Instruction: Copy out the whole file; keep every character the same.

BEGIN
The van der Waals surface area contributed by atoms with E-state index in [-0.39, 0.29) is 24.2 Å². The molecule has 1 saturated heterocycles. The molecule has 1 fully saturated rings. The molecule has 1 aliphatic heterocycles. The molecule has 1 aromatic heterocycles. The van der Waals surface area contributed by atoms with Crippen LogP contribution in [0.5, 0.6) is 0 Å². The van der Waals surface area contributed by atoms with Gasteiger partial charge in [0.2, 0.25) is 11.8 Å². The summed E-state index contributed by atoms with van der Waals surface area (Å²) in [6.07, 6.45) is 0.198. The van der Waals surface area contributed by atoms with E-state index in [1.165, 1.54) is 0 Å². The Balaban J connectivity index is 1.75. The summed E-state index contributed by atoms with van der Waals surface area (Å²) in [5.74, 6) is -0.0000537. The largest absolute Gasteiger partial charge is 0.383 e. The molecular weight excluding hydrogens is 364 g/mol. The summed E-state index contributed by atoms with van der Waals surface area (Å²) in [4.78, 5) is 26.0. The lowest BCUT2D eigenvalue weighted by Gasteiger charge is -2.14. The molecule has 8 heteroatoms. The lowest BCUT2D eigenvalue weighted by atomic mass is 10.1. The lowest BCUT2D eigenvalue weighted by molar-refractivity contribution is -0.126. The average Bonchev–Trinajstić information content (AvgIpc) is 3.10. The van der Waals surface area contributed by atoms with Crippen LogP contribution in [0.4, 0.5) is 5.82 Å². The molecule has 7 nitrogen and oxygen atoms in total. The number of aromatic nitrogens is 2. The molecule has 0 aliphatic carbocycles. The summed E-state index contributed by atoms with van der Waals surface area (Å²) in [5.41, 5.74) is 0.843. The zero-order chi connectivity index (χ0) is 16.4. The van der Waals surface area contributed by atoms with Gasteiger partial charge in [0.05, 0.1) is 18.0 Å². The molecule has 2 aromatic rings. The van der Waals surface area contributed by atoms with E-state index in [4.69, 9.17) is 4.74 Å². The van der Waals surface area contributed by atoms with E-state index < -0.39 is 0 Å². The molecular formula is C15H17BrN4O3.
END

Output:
The van der Waals surface area contributed by atoms with E-state index in [-0.39, 0.29) is 24.2 Å². The molecule has 1 saturated heterocycles. The molecule has 1 fully saturated rings. The molecule has 1 aliphatic heterocycles. The molecule has 1 aromatic heterocycles. The van der Waals surface area contributed by atoms with Crippen LogP contribution in [0.5, 0.6) is 0 Å². The van der Waals surface area contributed by atoms with Gasteiger partial charge in [0.2, 0.25) is 11.8 Å². The summed E-state index contributed by atoms with van der Waals surface area (Å²) in [6.07, 6.45) is 0.198. The van der Waals surface area contributed by atoms with E-state index in [1.165, 1.54) is 0 Å². The Balaban J connectivity index is 1.75. The summed E-state index contributed by atoms with van der Waals surface area (Å²) in [5.74, 6) is -0.0000537. The largest absolute Gasteiger partial charge is 0.383 e. The molecular weight excluding hydrogens is 364 g/mol. The summed E-state index contributed by atoms with van der Waals surface area (Å²) in [4.78, 5) is 26.0. The lowest BCUT2D eigenvalue weighted by Gasteiger charge is -2.14. The molecule has 8 heteroatoms. The lowest BCUT2D eigenvalue weighted by atomic mass is 10.1. The lowest BCUT2D eigenvalue weighted by molar-refractivity contribution is -0.126. The average Bonchev–Trinajstić information content (AvgIpc) is 3.10. The van der Waals surface area contributed by atoms with Crippen LogP contribution in [0.4, 0.5) is 5.82 Å². The molecule has 7 nitrogen and oxygen atoms in total. The number of aromatic nitrogens is 2. The molecule has 0 aliphatic carbocycles. The summed E-state index contributed by atoms with van der Waals surface area (Å²) in [5.41, 5.74) is 0.843. The zero-order chi connectivity index (χ0) is 16.4. The van der Waals surface area contributed by atoms with Gasteiger partial charge in [0.05, 0.1) is 18.0 Å². The molecule has 2 aromatic rings. The van der Waals surface area contributed by atoms with E-state index in [4.69, 9.17) is 4.74 Å². The van der Waals surface area contributed by atoms with E-state index < -0.39 is 0 Å². The molecular formula is C15H17BrN4O3.